Who is worse off when we (hypothetically) regulate legroom? Anyone who prefers to pay less and get less legroom. So legroom regulation would result in a lot of consumers paying a little more, and a few consumers paying a lot less. (The latter are the consumers who, absent legroom regulation, would buy first-class seats.) Whether this is a net improvement or not depends on how you weigh these different preferences. Are you tall? Are you rich? Then you probably favor legroom regulation. Are you short? Are you poor? Then you probably don't. There are people who think cost-benefit analysis is well-equipped to make these kinds of distributional determinations. I think that's ridiculous, but that's a discussion for another day.

Back to the Main Discussion: Uber and Pricing

New York City taxis are supremely cheap. This is by regulatory fiat: if a taxi charged more than the going rate, even with the customer's consent, the operator would be punished. Taxis are also unpleasant in a variety of ways. They are not ideally comfortable, and they can be difficult to hail at certain times and in certain places.

Uber represents a simple proposition: the regulators have set the equilibrium in the wrong place. It would be better to establish an equilibrium in which it is about twice as expensive to get from point A to point B (and many multiples of that at certain times), but in which it is easier to hail a car (if you have a smartphone) and the car is more comfortable. Uber also represents the proposition that car service should not be used to subsidize mass transit, and that drivers should be able to decline to pick up certain customers. (Taxi drivers are subject to a surcharge, which funds the MTA, and are not permitted to decline to take anyone anywhere within the 5 boroughs.)

But let's focus on price, since Uber's stance on the MTA surcharge is basically indefensible. Who wins and who loses if Uber comes to dominate the industry? Well, the big winners are people who are willing and able to pay extra for comfort and convenience. These are affluent people who have smartphones. Who loses? Poor people and people without smartphones (there is presumably lots of overlap in these populations). It's the airline example all over again, except now it's not about how tall you are, but solely about how affluent you are and how much you are willing to pay for comfort/convenience. It's pure class war, and Uber is on the side of the rich people.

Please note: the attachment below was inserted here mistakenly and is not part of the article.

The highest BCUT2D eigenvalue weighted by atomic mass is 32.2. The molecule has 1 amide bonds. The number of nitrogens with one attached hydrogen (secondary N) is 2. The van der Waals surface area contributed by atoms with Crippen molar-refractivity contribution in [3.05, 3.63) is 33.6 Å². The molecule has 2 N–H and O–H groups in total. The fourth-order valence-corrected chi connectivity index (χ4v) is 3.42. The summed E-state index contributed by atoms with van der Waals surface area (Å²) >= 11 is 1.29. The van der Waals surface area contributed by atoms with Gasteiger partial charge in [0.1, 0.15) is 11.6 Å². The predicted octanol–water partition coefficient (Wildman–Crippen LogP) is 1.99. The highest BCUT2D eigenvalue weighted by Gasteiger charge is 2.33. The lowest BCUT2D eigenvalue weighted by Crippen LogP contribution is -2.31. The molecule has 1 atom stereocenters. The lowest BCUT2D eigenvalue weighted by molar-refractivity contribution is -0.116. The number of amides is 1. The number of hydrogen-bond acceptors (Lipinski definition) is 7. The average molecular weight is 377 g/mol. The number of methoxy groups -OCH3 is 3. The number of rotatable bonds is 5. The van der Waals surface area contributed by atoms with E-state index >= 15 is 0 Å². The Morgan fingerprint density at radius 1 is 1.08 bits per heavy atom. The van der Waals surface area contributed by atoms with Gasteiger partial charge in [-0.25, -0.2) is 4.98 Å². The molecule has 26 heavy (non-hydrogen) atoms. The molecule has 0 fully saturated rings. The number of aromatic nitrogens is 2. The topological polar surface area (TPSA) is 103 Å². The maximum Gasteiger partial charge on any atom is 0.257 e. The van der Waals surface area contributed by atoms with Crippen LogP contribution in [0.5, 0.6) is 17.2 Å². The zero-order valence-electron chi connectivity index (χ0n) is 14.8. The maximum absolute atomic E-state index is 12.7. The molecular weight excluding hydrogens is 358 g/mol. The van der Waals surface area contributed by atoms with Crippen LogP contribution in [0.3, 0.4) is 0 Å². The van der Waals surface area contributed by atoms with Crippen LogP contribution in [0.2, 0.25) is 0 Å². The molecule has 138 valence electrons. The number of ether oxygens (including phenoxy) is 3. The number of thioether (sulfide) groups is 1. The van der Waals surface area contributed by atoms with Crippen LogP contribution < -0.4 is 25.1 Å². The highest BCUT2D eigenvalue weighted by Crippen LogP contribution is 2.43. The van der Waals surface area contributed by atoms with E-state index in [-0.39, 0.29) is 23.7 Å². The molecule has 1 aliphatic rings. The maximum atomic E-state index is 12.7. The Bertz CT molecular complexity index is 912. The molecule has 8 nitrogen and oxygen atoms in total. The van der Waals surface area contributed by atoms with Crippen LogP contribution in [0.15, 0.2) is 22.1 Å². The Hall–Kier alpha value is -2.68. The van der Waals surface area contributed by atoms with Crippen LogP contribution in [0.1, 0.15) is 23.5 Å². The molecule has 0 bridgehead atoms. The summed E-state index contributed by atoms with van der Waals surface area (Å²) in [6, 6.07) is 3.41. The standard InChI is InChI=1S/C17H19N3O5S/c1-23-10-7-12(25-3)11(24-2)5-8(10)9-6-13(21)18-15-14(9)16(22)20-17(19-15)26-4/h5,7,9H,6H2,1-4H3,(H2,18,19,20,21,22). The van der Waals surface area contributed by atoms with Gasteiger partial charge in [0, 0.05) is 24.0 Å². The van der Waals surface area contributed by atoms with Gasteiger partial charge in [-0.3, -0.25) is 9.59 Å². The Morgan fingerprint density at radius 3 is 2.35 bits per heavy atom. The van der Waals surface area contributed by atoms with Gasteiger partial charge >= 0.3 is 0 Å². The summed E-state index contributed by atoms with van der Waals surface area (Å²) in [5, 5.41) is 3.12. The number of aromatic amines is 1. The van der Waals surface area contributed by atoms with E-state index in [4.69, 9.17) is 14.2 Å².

You might argue that it's okay to bifurcate service between cheap, uncomfortable cabs (for the masses) and expensive, comfortable Uber cars (for the affluent). (This is, of course, how it has always worked, except that the line between the two was drawn much further up the income scale.) Poor people will still be able to get rides at the same old price, the argument goes. But rich people can enjoy better service while paying through the nose. They should be allowed to make that choice.

But that assumes the market can support two equilibria. As Uber takes more and more market share, taxis will thin out and it will be harder and harder to hail them. The customer mix will also change: taxis will serve a disproportionately poor clientele. I assume, perhaps unfairly, that this means that taxi drivers will have to put up with customers who are less likely to pay and less likely to tip generously. Taxi service may become so shitty and unreliable that the equilibrium can't be sustained: the more taxi service shrinks, the more people are driven to Uber, and the dynamic could go all the way to zero taxis. (Bear in mind that the playing field is not level. Taxis are more heavily taxed than Uber and they are subject to a variety of burdensome regulations designed to achieve fairness. So Uber is fighting an opponent that will forever have at least one arm tied behind its back, making it relatively easy to drive taxis out of business entirely.)